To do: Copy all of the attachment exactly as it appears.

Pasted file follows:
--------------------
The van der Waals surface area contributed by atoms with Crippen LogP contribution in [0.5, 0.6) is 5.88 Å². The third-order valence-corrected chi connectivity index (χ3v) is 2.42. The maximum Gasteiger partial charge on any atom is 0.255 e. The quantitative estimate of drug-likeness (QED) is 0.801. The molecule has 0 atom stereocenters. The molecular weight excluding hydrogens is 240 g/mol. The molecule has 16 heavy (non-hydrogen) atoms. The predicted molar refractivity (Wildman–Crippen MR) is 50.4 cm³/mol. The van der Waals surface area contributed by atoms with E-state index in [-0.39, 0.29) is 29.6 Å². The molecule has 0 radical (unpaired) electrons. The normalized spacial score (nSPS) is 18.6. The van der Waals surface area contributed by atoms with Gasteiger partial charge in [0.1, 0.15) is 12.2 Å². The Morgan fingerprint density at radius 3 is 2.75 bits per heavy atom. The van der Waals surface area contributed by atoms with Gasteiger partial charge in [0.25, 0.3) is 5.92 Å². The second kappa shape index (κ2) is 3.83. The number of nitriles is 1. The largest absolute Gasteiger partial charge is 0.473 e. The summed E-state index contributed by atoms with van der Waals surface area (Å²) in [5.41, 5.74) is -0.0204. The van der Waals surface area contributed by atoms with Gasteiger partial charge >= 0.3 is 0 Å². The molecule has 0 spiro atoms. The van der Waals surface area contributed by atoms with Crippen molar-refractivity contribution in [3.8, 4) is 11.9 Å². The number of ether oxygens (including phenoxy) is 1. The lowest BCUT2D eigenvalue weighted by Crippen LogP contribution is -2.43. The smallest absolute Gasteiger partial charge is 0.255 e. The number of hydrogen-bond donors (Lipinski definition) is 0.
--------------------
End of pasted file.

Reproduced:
The van der Waals surface area contributed by atoms with Crippen LogP contribution in [0.5, 0.6) is 5.88 Å². The third-order valence-corrected chi connectivity index (χ3v) is 2.42. The maximum Gasteiger partial charge on any atom is 0.255 e. The quantitative estimate of drug-likeness (QED) is 0.801. The molecule has 0 atom stereocenters. The molecular weight excluding hydrogens is 240 g/mol. The molecule has 16 heavy (non-hydrogen) atoms. The predicted molar refractivity (Wildman–Crippen MR) is 50.4 cm³/mol. The van der Waals surface area contributed by atoms with E-state index in [-0.39, 0.29) is 29.6 Å². The molecule has 0 radical (unpaired) electrons. The normalized spacial score (nSPS) is 18.6. The van der Waals surface area contributed by atoms with Gasteiger partial charge in [0.1, 0.15) is 12.2 Å². The Morgan fingerprint density at radius 3 is 2.75 bits per heavy atom. The van der Waals surface area contributed by atoms with Gasteiger partial charge in [0.25, 0.3) is 5.92 Å². The second kappa shape index (κ2) is 3.83. The number of nitriles is 1. The largest absolute Gasteiger partial charge is 0.473 e. The summed E-state index contributed by atoms with van der Waals surface area (Å²) in [5.41, 5.74) is -0.0204. The van der Waals surface area contributed by atoms with Gasteiger partial charge >= 0.3 is 0 Å². The molecule has 0 spiro atoms. The van der Waals surface area contributed by atoms with Crippen molar-refractivity contribution in [3.8, 4) is 11.9 Å². The number of ether oxygens (including phenoxy) is 1. The lowest BCUT2D eigenvalue weighted by Crippen LogP contribution is -2.43. The smallest absolute Gasteiger partial charge is 0.255 e. The number of hydrogen-bond donors (Lipinski definition) is 0.